Finding the soul of Sonora in carne asada – The Denver Post

By Pati Jinich, The New York Times

As a Mexican born and raised in Mexico City, I thought I knew my carne asada.

But it wasn’t until I traveled across the state of Sonora, from the border city of Nogales to Navojoa, in the southern part of the region, that I had a true taste of the northern-style carne asada experience.

At a taco stand anywhere else, carne asada is grilled meat. But in Sonora, a carne asada is the weekly gathering of friends and family, with the dish at its heart. Every component — from the dishes (the meat, the salsa, the beans, the smashed guacamole never with lime, the pillowy-soft flour tortillas) to their preparation (the cooking, the taco assembly) to everyone’s role (the parrillero, or grill master, his family members, the guests) — is treated with almost reverence.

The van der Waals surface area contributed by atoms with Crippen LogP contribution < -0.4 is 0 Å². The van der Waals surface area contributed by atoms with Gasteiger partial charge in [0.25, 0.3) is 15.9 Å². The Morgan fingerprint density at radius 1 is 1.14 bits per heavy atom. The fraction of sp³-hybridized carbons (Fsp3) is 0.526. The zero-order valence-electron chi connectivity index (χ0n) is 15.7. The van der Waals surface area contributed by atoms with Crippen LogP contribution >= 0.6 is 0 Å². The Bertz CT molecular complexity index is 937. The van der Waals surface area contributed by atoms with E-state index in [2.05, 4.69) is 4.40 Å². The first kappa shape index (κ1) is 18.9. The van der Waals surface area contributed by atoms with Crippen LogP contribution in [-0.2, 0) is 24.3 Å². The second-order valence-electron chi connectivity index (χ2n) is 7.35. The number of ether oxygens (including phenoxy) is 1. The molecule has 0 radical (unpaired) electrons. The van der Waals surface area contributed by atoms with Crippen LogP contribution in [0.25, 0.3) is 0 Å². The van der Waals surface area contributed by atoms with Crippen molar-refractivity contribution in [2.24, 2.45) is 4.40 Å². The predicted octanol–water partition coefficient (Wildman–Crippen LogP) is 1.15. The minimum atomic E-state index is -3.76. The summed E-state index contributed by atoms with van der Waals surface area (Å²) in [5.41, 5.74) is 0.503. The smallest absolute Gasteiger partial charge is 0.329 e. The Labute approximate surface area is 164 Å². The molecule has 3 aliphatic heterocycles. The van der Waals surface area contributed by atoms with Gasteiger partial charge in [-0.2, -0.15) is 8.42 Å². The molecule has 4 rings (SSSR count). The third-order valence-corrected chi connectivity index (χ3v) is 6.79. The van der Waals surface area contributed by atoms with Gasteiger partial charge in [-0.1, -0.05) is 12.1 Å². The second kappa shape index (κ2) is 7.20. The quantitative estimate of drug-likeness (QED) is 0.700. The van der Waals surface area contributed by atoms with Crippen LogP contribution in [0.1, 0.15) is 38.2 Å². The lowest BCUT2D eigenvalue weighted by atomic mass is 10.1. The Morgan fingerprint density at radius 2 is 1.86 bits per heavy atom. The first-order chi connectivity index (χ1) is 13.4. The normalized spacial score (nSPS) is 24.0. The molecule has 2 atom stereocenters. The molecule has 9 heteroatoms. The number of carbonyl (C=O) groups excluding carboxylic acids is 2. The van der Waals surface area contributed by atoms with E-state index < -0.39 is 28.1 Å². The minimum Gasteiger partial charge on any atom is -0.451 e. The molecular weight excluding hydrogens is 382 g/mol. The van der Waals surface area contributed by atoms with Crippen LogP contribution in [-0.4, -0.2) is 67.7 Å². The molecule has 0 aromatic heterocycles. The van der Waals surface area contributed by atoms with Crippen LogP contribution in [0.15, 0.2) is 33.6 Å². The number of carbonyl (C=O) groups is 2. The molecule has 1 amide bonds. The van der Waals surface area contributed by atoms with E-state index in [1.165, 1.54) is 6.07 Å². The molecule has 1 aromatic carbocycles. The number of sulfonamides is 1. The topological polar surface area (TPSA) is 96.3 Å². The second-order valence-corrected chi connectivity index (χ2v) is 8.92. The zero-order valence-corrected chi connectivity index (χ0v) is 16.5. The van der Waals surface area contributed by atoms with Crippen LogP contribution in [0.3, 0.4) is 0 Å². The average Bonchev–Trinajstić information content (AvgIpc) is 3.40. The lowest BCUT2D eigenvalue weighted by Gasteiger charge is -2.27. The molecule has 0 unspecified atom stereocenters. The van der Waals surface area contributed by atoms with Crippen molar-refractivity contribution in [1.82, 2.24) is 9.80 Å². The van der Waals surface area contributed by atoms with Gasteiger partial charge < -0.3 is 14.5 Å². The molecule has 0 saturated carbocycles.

A shared culinary experience, it embodies Sonora’s agricultural way of life, bringing together the pillars of its economy: its beef, from the cattle that roam the region’s ranches, and its flour tortillas, from the wheat that blankets its fields.

I learned that, to understand a carne asada, you needed to be invited to one. And that doesn’t just happen. The gatherings tend to be tight knit, with just family and close friends in attendance.

Still, I managed to be invited to not one, but two.

“It’s like getting the secret password,” said Hector Platt, whom I met at one event. “Once you are invited to a carne asada, you are in. You are part of the group and have access as if you were a member of the family.”